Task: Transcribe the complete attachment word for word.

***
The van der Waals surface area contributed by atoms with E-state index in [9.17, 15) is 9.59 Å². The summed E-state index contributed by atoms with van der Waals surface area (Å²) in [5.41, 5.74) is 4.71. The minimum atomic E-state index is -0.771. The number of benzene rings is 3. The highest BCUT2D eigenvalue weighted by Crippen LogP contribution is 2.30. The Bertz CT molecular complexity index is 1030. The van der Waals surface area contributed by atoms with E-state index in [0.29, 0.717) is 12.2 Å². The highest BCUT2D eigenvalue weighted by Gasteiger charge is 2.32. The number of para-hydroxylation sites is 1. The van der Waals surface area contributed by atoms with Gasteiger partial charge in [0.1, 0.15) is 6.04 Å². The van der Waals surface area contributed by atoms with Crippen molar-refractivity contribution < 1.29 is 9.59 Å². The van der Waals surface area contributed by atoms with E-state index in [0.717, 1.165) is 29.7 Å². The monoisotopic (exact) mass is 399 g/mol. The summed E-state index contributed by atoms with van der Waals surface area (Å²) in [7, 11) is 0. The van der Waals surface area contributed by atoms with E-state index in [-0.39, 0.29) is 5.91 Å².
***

The van der Waals surface area contributed by atoms with E-state index in [9.17, 15) is 9.59 Å². The summed E-state index contributed by atoms with van der Waals surface area (Å²) in [5.41, 5.74) is 4.71. The minimum atomic E-state index is -0.771. The number of benzene rings is 3. The highest BCUT2D eigenvalue weighted by Crippen LogP contribution is 2.30. The Bertz CT molecular complexity index is 1030. The van der Waals surface area contributed by atoms with E-state index in [0.29, 0.717) is 12.2 Å². The highest BCUT2D eigenvalue weighted by Gasteiger charge is 2.32. The number of para-hydroxylation sites is 1. The van der Waals surface area contributed by atoms with Gasteiger partial charge in [0.1, 0.15) is 6.04 Å². The van der Waals surface area contributed by atoms with Crippen molar-refractivity contribution < 1.29 is 9.59 Å². The van der Waals surface area contributed by atoms with E-state index in [0.717, 1.165) is 29.7 Å². The monoisotopic (exact) mass is 399 g/mol. The summed E-state index contributed by atoms with van der Waals surface area (Å²) in [7, 11) is 0. The van der Waals surface area contributed by atoms with E-state index in [-0.39, 0.29) is 5.91 Å².